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Seasonal Flu Vaccines available Posted on 21 Sep 2017

Flu vaccination is available every year on the NHS to help protect adults and children at risk of flu and its complications. 

Flu can be unpleasant but if you are otherwise healthy it will usually clear up on its own within a week or two.

The injected flu vaccine is offered free of charge on the NHS to anyone who is at risk this includes:

  • you are aged 65 years old (if you are currently 64 but will be 65 on 31st March 2018 you qualify)
  • pregnant women (the flu vaccine is safe to have at any stage of pregnancy from conception onwards)
  • chronic heart disease, such as heart failure
  • chronic neurological conditions, such as Parkinsons disease, motor neurone disease, multiple sclerosis or stroke
  • problems with our spleen i.e. sickle cell disease or you have had your spleen removed
  • chronic kidney disease
  • chronic liver disease such as hepatitis
  • a weakened immune system as the result of conditions such as HIV, AIDS or chemotherapy
  • chronic (long term) respiratory disease, such as chronic obstructive pulmonary disease (COPD), emphysema, bronchitis or asthma (ONLY if it requires an inhaled or tablet steroid treatment and patient is compliant with medication)
  • you are a main Carer for an elderly or disabled person and you are in receipt of Carers Allowance (proof required)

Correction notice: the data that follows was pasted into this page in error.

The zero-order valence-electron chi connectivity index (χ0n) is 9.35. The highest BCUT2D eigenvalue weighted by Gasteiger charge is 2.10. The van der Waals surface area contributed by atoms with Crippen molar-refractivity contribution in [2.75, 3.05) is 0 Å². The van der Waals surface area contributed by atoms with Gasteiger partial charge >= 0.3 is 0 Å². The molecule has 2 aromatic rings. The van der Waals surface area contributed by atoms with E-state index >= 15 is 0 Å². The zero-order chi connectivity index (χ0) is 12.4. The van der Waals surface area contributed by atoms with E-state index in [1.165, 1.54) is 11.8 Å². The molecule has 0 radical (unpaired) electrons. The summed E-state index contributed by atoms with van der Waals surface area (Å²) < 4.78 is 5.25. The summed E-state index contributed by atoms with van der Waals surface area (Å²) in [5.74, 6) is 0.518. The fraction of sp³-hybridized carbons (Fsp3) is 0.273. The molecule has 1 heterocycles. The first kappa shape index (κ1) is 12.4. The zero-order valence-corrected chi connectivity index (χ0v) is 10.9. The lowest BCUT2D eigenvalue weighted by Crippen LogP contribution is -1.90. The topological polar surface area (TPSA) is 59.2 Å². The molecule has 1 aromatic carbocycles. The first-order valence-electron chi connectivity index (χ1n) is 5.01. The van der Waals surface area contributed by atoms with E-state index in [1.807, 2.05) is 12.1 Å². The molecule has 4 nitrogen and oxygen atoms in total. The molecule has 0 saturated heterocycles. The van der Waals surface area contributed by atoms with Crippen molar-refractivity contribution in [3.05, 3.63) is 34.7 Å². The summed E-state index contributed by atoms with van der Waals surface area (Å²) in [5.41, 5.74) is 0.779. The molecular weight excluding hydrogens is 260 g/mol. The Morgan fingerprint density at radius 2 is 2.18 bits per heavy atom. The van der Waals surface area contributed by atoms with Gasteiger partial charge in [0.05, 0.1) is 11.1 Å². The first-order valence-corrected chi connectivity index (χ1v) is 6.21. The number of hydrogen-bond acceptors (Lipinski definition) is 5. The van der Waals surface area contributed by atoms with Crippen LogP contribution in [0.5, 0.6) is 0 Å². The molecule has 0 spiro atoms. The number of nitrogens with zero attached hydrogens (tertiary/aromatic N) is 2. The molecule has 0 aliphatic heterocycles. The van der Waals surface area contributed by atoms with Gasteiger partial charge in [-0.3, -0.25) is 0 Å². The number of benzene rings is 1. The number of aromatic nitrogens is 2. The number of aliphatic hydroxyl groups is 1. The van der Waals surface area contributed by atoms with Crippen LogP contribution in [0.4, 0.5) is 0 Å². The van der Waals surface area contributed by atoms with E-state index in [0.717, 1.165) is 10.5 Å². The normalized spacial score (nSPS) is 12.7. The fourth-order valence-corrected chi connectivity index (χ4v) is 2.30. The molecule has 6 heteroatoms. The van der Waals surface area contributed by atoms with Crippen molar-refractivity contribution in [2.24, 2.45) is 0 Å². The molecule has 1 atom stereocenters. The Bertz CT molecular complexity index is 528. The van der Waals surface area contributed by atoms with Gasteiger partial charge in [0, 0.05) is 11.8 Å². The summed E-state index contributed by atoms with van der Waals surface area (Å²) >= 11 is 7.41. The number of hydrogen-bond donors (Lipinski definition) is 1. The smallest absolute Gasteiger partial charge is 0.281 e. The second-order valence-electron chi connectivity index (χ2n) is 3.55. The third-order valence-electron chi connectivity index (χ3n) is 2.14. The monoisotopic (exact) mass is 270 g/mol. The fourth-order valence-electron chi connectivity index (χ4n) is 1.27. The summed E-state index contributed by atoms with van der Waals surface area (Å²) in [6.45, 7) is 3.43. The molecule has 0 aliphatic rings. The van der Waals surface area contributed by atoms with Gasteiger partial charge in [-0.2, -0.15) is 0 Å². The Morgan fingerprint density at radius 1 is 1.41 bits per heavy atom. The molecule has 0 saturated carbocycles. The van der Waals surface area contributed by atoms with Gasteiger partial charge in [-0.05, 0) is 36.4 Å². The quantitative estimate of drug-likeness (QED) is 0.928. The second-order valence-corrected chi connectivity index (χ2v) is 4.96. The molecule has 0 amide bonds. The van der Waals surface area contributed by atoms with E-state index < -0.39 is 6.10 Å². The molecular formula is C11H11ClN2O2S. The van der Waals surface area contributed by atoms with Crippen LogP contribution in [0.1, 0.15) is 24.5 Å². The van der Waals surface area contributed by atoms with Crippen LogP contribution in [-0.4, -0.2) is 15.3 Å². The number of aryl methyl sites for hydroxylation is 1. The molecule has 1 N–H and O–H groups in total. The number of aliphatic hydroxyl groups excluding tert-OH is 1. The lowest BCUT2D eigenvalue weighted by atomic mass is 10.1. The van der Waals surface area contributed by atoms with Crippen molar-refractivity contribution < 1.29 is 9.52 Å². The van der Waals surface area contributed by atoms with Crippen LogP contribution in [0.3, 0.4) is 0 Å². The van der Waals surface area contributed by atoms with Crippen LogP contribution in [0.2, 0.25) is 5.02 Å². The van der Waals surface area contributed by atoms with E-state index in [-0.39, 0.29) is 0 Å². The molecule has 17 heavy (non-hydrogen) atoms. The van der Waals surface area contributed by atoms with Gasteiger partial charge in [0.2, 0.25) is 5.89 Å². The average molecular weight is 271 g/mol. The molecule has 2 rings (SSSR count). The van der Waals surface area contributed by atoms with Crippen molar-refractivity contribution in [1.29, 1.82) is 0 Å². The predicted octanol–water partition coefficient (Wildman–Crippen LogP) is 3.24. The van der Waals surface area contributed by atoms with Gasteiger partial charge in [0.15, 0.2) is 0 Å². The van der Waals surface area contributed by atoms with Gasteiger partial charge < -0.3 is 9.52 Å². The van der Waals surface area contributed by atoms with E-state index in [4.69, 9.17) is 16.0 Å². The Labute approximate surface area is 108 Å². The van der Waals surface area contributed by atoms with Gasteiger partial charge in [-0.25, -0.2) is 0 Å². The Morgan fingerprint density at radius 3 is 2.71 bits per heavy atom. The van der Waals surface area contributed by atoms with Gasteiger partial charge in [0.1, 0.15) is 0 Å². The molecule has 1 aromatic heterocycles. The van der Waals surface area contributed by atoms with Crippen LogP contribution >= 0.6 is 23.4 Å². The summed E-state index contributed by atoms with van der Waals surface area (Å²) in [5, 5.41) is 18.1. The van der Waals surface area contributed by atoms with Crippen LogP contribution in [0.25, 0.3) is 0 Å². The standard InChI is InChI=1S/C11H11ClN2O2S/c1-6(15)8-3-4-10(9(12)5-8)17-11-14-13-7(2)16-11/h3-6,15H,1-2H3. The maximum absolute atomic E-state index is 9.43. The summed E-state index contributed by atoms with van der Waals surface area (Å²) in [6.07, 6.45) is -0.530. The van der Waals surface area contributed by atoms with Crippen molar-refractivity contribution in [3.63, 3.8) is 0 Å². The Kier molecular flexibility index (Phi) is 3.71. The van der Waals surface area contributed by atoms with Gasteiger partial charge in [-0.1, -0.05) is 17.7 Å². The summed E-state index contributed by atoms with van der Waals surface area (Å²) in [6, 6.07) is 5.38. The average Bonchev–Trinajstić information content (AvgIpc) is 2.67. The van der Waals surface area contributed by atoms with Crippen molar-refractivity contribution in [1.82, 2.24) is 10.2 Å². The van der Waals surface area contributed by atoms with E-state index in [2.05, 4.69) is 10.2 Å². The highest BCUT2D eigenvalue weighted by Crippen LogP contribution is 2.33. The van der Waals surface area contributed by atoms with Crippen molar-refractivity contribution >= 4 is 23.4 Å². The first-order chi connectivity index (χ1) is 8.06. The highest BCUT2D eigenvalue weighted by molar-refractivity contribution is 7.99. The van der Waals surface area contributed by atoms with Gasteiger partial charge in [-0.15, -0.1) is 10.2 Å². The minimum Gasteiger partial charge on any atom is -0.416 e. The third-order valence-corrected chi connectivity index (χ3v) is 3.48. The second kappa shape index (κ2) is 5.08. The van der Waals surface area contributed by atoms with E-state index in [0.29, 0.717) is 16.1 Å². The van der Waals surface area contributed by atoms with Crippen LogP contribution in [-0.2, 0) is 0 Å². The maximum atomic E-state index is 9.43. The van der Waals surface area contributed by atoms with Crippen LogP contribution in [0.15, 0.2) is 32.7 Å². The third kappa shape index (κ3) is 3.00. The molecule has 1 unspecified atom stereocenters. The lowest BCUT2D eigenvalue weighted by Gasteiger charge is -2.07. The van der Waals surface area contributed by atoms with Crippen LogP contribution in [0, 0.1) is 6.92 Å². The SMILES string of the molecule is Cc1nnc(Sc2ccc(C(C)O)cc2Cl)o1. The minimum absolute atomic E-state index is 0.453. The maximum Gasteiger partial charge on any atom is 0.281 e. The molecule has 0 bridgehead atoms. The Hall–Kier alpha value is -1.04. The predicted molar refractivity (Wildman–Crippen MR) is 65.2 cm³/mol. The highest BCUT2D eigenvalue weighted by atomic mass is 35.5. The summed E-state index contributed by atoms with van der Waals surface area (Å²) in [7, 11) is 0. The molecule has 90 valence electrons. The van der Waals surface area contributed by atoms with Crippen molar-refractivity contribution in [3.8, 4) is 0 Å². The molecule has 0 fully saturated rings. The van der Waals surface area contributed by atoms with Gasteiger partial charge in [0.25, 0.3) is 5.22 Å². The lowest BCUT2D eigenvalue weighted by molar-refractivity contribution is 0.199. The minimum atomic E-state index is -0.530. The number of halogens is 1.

Flu vaccine for children

The flu vaccine is free on the NHS for:

  • children over the age of six months with a long term health condition
  • children aged two and three on 31st August 2017 (i.e. born between 1st September 2013 and 31st August 2015)
  • children in reception class and school years one, two, three and four (will be offered in school) 

Your childs GP or school will contact you about getting them vaccinated before winter.

The vaccine is given as a single spray squirted up each nostril.  It is needle free, quick and painless, absorbed very quickly.  It will still work even if after the vaccination your child develops a runny nose, sneezes or blows their nose.

Delay having the vaccine if your child has:

  • a runny or blocked nose
  • are wheezy

If your child has a heavily blocked or runny nose it might stop the vaccine from getting into the system.  Postpone the vaccine until ther nasal symptoms have cleared.

If your child is wheezy or has been in the past week, their vaccination should be postponed until they have been wheeze free for at least three days.

© Dordon and Polesworth Group Practice 2017
Dordon Surgery - 162 Long Street, Dordon, Tamworth, Staffordshire, B78 1QA
Polesworth Surgery - High Street, Polesworth , Tamworth, Staffordshire, B78 1DU
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